High-purity metal for superalloys records significant price jump.
Rising demand, especially from the aerospace industry, has led to a significant increase in the price of hafnium since September (see chart below), reports Argus Media, provider of price information of commodity markets. Due to its high melting point, the heavy metal is used, among other things, as an alloying additive for turbine blades in aircraft engines. The supply of pure hafnium needed for such superalloys is very low at 70-75 metric tons per year, making it harder for companies to procure, Argus Media writes, citing industry insiders. Production of hafnium is also limited to just a few countries, with France and the U.S. dividing the market almost entirely between themselves, according to data from the Critical Raw Materials Alliance.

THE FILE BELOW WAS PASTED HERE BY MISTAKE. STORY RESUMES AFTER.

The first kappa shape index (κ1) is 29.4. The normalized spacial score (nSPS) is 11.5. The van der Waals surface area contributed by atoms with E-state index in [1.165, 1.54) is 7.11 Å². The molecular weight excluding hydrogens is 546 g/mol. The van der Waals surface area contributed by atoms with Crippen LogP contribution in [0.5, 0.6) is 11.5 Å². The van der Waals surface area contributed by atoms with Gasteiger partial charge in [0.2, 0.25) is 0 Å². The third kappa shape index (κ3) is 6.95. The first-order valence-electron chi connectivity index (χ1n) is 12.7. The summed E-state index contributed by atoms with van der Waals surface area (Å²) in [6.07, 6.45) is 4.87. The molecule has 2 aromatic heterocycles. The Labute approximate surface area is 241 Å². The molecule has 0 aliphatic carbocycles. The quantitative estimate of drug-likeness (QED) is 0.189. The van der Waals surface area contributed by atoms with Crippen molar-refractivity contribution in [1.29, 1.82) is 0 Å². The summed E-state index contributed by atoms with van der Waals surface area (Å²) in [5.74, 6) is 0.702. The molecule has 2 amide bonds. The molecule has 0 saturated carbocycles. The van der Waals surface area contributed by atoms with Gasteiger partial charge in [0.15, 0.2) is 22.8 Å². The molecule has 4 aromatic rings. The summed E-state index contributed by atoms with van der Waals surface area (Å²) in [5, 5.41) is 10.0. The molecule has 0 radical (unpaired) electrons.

In a recent interview with Handelsblatt, Airbus CEO Guillaume Faury also reported the first signs of a recovery in demand for wide-body aircraft. During the Corona pandemic, airlines had taken parts of their aircraft fleets out of service. Instead of reactivating them now, the focus would be on new and more efficient long-haul aircraft. Competitor Boeing also expects a significant increase in demand, driven primarily by Southeast Asia.
Title image: iStock/frankpeters